The UK arm of a global packaging firm has secured government funding towards a project that will set the world-wide standard on the transportation of batteries.
Tri-Wall Europe Ltd has secured more than £700,000 of funding towards their £1.18million stake in a project that will set the standard for the future on how lithium-ion batteries are transported worldwide.
Tri-Wall employs more than 300 people in the UK with 115 employees at its UK headquarters and factory at Monmouth. It is the first business in Wales to secure this type of funding.
Tri-Wall are part of a consortium of eight industry experts, research and training organisations, which will develop the latest battery technologies, as well as setting the packaging and handling in-transit standards for lithium-ion batteries.
Total funding for the joint project, named LIBRIS, comes to just under seven million pounds and was granted by the UK Government through the Faraday Battery Challenge.
Bringing together world-leading businesses and academia to accelerate the research needed to develop the latest electric car battery technologies, the Faraday Battery Challenge, is a crucial part of the UK's move towards a net zero emissions economy.
Gavin Peters, the Managing Director of Tri-Wall's UK region, says: "This project is of enormous significance to Tri-Wall and to the future development and transportation of lithium-ion batteries, as we move towards more sustainable methods of powering our vehicles".
"The funding will result in future job growth and allow Tri-Wall to retain expertise in the UK. The establishment of safe transit packaging will also ensure job security within the UK battery industry."
Lithium-ion batteries are commonly used for portable electronics and electric vehicles, but they are growing in popularity for military and aerospace applications.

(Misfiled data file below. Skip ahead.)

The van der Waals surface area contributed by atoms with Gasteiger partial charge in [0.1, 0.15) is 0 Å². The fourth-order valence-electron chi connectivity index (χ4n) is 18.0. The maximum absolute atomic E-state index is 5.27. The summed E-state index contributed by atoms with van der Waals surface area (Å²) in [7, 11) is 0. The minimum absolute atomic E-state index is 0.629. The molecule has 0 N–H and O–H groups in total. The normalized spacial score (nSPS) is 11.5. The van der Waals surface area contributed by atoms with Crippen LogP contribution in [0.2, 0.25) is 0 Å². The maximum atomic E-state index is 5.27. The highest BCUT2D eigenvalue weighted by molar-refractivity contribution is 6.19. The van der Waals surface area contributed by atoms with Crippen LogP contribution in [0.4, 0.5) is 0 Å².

Tri-Wall are global leaders in technical packaging in the automotive industry and they are experts in UN Dangerous Goods and 4G battery packaging. The project specifically addresses aspects of enhanced safety related to eliminating thermal runaway.
Mike Valentine, Tri-Wall's Business Development & Projects Lead, says: "This project is an example of where collective expertise is being brought to bear on the biggest challenges facing the development of next-generation electric car batteries, from their power source and performance to safety and manufacturing."
LIBRIS stands for Lithium Ion Battery Research In Safety.
As a result of the Faraday Battery Challenge funding, Tri-Wall is recruiting for a dedicated project team to include a Design Manager, a Junior Design Manager, a Lab Technician and a Research Assistant.
In the last two years, the Tri-Wall UK brand has doubled in size following a £3.5million investment in its flagship factory, extending the production hall, upgrading their corrugator machine to increase capacity and creating a new reception area. The company also has further sites at Swansea, Wolverhampton, Manchester and Tyneside.